Omicron Does Not Protect Against Reinfection, Studies Reveal

| Updated: February 2, 2022 8:04 pm

Reinfection after being infected with Omicron is very much possible, said epidemiologist and health economist Eric Feigl-Ding. The epidemiologist made the assertion following results of two studies conducted by the scientists and physicists of New England Complex Systems Institute (NECSI). 

“Omicron-induced immunity may not be sufficient to prevent infection from another, more pathogenic variant, should it emerge in the future. Immunity based on Omicron infection is weak for (another) Omicron reinfection,” Feigl-Ding said. 

The epidemiologist and health economist added, “Delta Variant infection seemed to protect more. But Delta is risky too. So unless you had a severe infection of either (don’t risk it), your mild case of Omicron isn’t a good guarantee of high protection. You may have some, but not a guarantee.” 

Quoting from the results of the same studies, Yaneer Bar-Yam, Complex Systems Physicist and President of NECSI, said, “Overall, immunity from Omicron infection is much lower than the immunity from Delta infection, correlated with the severity of infection. So unless you get a severe infection with all of its consequences you also don’t get immunity from having another infection.”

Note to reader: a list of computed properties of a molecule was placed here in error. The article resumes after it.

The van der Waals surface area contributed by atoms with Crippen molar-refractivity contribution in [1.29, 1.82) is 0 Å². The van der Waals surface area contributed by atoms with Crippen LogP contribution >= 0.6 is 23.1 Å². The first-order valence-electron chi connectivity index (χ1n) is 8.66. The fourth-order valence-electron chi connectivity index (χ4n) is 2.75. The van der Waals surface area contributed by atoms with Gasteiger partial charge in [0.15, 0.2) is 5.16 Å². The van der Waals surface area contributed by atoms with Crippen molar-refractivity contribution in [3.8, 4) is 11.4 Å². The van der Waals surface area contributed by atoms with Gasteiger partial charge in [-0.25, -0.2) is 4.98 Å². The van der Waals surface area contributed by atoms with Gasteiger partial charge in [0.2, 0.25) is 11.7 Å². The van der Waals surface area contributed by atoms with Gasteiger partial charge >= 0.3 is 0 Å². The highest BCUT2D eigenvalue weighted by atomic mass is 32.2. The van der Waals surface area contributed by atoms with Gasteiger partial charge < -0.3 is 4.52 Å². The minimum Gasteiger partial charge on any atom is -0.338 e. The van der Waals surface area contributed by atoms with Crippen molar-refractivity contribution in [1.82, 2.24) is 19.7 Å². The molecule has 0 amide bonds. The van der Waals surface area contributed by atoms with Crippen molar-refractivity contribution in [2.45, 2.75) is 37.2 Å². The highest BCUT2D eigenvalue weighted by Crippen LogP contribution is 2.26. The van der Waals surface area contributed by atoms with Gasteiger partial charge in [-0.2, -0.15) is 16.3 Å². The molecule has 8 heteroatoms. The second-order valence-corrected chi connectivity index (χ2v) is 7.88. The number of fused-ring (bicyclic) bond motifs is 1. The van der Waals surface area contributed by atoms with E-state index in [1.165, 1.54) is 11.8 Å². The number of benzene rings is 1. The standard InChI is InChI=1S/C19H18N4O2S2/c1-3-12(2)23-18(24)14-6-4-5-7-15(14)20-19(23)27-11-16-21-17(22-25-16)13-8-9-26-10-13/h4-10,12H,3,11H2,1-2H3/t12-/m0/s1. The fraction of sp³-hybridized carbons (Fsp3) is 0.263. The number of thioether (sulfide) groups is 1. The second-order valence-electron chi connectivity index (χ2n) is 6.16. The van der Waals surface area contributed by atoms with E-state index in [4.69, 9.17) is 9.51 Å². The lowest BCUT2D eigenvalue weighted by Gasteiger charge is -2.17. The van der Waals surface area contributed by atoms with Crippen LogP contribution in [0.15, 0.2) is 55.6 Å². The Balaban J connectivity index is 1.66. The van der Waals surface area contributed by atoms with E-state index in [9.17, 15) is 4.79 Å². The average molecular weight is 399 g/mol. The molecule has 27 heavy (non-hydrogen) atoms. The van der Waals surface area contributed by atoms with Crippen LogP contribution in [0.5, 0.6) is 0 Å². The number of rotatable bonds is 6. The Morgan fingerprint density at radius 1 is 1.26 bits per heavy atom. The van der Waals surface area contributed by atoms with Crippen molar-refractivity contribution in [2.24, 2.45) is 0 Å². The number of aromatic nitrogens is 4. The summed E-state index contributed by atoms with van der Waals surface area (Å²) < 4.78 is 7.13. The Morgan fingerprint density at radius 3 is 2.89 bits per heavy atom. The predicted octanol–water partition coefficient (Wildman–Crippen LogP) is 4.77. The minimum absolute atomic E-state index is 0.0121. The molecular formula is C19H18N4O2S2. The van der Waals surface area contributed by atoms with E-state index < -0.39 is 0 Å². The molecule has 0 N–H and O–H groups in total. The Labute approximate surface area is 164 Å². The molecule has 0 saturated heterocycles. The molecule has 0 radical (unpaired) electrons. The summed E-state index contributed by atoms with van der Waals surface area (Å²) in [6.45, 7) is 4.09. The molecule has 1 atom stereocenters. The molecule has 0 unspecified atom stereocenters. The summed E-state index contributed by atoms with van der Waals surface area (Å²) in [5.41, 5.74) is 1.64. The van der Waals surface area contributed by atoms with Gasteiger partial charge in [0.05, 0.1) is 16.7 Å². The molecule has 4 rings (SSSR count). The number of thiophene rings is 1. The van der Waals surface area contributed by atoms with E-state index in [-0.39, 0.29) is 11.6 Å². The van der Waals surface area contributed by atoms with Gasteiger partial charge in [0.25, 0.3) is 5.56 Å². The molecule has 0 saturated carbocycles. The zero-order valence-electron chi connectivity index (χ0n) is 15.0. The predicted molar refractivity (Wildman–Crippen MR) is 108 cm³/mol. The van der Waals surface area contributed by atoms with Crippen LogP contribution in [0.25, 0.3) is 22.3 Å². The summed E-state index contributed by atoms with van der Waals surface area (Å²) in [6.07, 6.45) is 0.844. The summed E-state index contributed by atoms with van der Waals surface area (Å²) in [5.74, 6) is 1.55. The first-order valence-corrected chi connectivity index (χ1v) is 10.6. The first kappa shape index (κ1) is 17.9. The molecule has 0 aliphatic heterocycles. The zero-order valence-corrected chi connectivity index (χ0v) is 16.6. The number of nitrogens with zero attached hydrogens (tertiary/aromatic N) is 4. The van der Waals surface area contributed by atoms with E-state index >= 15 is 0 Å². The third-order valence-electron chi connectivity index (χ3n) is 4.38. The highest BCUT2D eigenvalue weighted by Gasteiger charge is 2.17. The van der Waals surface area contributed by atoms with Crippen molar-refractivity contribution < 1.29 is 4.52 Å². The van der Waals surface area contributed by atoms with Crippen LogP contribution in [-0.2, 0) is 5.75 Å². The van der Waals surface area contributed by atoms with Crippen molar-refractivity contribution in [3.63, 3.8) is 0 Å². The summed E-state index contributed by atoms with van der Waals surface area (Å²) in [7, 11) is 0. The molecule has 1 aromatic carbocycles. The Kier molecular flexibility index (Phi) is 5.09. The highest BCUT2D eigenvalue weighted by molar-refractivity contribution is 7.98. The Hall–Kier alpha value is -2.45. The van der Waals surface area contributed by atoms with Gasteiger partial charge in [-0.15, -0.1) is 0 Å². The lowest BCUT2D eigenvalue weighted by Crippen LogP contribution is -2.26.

“We found a significantly smaller rise of neutralization teeters associated with milder Omicron breakthrough infection in vaccinated individuals, to only approximately one-third of the rise associated with boosting,” the president of NECSI said. 

Feigl-Ding said the pediatricians along the globe have been reporting this back-to-back Omicron reinfection recently. “When two different studies match up with multitudes of anecdotes, the signal is there; it could be real,” he said. 

The epidemiologist, however, also added that the individuals who have been vaccinated and later infected by Omicron are likely to have enhanced immunity. 

“While individuals infected with Delta are at risk to develop severe lung disease, Omicron infection causes less severe disease, mostly upper respiratory symptoms. The question arises whether rampant spread of Omicron could lead to mass immunization, accelerating the end of the pandemic, the study said, adding, “Our results indicate that Omicron infection enhances preexisting immunity elicited by vaccines, but on its own may not induce broad, cross-neutralizing humoral immunity in unvaccinated individuals.”

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